INDIANAPOLIS (WISH) — Armed vigilantes may appear at polling sites on Election Day and participate in civil unrest following the presidential election, according to civil rights groups.
However, voters in downtown Indianapolis said they were unperturbed by warnings about potential voter intimidation and election violence.
“The threat of violence is real, particularly if (perpetrators) perceive a green light from the highest office in the land,” said Lindsay Schubiner, program director at Western States Center.
The Proud Boys’ Fort Wayne chapter appeared to step up online recruitment efforts after President Donald Trump’s remarks toward the group during the first presidential debate.
Far-right extremist groups and other fringe movements often mobilize on social media platforms, experts said.
Researchers at the Southern Poverty Law Center found no evidence of widespread coordination — online or otherwise — among extremist groups ahead of Election Day but warned voters, election officials and law enforcement agencies to be on high alert for rapidly escalating threats.
Election-related unrest is most likely to occur in battleground states — including Florida, Pennsylvania, Michigan and Wisconsin — and communities with a history of far-right activity, according to Cassie Miller, senior research analyst at Southern Poverty Law Center.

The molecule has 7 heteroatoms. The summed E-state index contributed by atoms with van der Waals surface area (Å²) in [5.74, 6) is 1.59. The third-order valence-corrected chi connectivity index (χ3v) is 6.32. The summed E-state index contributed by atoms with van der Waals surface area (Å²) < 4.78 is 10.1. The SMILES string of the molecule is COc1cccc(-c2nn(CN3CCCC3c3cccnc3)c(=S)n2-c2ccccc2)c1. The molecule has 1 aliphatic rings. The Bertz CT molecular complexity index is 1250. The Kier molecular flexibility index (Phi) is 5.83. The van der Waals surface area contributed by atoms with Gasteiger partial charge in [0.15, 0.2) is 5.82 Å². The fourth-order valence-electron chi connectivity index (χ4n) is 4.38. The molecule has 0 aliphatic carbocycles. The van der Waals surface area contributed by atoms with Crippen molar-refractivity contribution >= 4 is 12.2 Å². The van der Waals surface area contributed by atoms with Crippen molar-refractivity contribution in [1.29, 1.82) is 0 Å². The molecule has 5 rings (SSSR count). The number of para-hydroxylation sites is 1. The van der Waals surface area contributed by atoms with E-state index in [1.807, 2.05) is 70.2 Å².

No specific threats of election violence were identified in Indiana.
“I don’t think I’ve given that much thought at all,” said Kaylee Ann Gibson, an Indianapolis resident and first-time voter.
Tiffany Hanson, another Indianapolis voter, also said she felt safe while waiting in line to cast her ballot Friday at the City-County Building. She described her early voting experience as “quite the opposite” of intimidating.
“They’ve had people passing out water and snacks, and live music!” she said.
Hanson witnessed no evidence of voter intimidation downtown but expressed concerns about voter suppression. Hourslong lines at some Marion County voting centers — including the City-County Building — could disenfranchise Hoosiers unable to take time off from work or family duties to vote, she noted.
She stood in line for more than three hours before casting her ballot.
“I saw two young men in line behind me,” Hanson told News 8. “They waited for about 20 or 30 minutes. The line didn’t move very fast and they decided to leave, so I’m afraid that’s going to happen with a lot of people.”
The Southern Poverty Law Center called voter intimidation and suppression “twin forces” that could affect Americans on Election Day and beyond but researchers cautioned against overestimating either threat.
The overwhelming majority of voters across the nation will have “uneventful” and “completely predictable” experiences at the polls, Miller said.
Ron Gee, an Indianapolis resident, said no threat or slow-moving line would deter him from participating in the democratic process.
“Don’t let them scare you out,” he said. “Just come on out and let your voice be heard.”